For part of each evening, Lola allowed herself to sit on the porch and imagine the sound of rushing water and to think about how she now had trouble washing her hair without cringing. This intrigued her a little. She would never have guessed a brief experience like hers, which ended perfectly well with no harm done, at least once all the minor cuts had healed, could linger on in her mind with such intensity. To a woman who had reacted to the idea of mental problems and syndromes of all types with why don’t you just get over it? it was informative to discover some things were surprisingly difficult to get over.
Then Lola’s thoughts would invariably wander off to the strange woman with whom Lola had agreed, bizarre as it seemed, to listen. The woman seemed to be younger, less educated, and probably more superstitious. She also seemed foreign and, based on her not wanting Lola to leave Lagos, Lola assumed she was Nigerian.
She had a younger sister, of that Lola was certain. She was worried for the sister, and puzzled as to why she was unable to sense the sister’s emotions when she was able to pick up the feelings of so many others. The woman seemed to lack firm knowledge about the sister’s whereabouts, too. Was the sister lost? Kidnapped? Had she run-away from home? Certainly she was gone and could not be found.
Sometimes Lola tried to mutter comforting things back to the woman, but that never seemed to help. Lola had not a clue what else she could do.
Other times she sat on the porch and thought about nothing at all. It was one of those times, when her mind was on nothing, when she heard an elderly gentleman’s voice in her head.
Lola? Little Lola Conroy? Good heavens dear, is that you?
Lola searched her mind for knowledge of any older man who might have known her by her maiden name.
It’s okay honey. You’re fine. I didn’t mean to startle you. It’s okay. She could almost see an elderly man backing out of her mind with great care.
Good grief, she thought. Now what?
Shape of Secrets
One afternoon, Zane took a deep breath as he watched Balthazar change colors, and he forced back his fear as he made himself remember that time last summer. Zane’s dad had made him go outside and play, and he’d gotten stuck in a game of hide and seek with neighbor boys he didn’t like. They did more mean things than most, so Zane hid well because he didn’t want to be “it” with these guys.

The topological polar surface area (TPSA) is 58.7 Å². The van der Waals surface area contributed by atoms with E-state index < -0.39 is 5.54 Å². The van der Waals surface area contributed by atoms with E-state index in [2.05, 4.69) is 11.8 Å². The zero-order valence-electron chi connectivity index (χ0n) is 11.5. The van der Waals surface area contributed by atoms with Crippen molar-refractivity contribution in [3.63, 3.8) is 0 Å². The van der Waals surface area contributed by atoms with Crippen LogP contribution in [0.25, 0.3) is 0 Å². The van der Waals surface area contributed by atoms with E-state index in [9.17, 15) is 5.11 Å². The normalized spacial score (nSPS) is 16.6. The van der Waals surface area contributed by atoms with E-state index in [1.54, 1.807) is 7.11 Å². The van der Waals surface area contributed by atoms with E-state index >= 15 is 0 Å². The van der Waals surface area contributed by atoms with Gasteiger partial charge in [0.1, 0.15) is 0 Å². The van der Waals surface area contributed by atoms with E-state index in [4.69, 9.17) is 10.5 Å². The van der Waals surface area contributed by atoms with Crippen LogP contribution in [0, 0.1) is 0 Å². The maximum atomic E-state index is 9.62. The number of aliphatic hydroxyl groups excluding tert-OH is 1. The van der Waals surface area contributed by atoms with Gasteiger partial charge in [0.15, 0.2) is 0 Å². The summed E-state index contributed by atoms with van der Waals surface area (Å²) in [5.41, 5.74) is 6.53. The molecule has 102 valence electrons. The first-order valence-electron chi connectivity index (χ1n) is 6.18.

As one boy came close to the bushes where he hid, Zane saw his own bare foot sticking out over the orange-brown soil. He dare not move it, so he thought hard about his foot and tried to flatten it tight against the ground.
The skin on his foot had started to burn and itch, and an alarmed Zane saw his foot was blushing. At least, it had turned an orange brown that mimicked the dirt. It had been his first inkling he could do more than make his body’s shape twist and warp. Zane watched his orange brown foot in fascination while the neighbor boy ran by.
Every so often after that, Zane’s skin would surprise him in the same way his muscles did. He could feel a color change coming, but didn’t know how to control it. He figured he needed a wise teacher, like Balthazar.
“Can I learn to do that when I want to, wise one?” he asked his chameleon. He tried to make the feeling he felt when his skin did this. He concentrated hard on his arm. At first nothing happened. Then, yes. He felt the feeling. He made the feeling. His skin went from its normal color to a tan orange.
“You and I are going to be great friends,” Zane told Balthazar as his grin widened. “You can teach me ways to fight bullies and you’ll be the only one who knows what I can do.”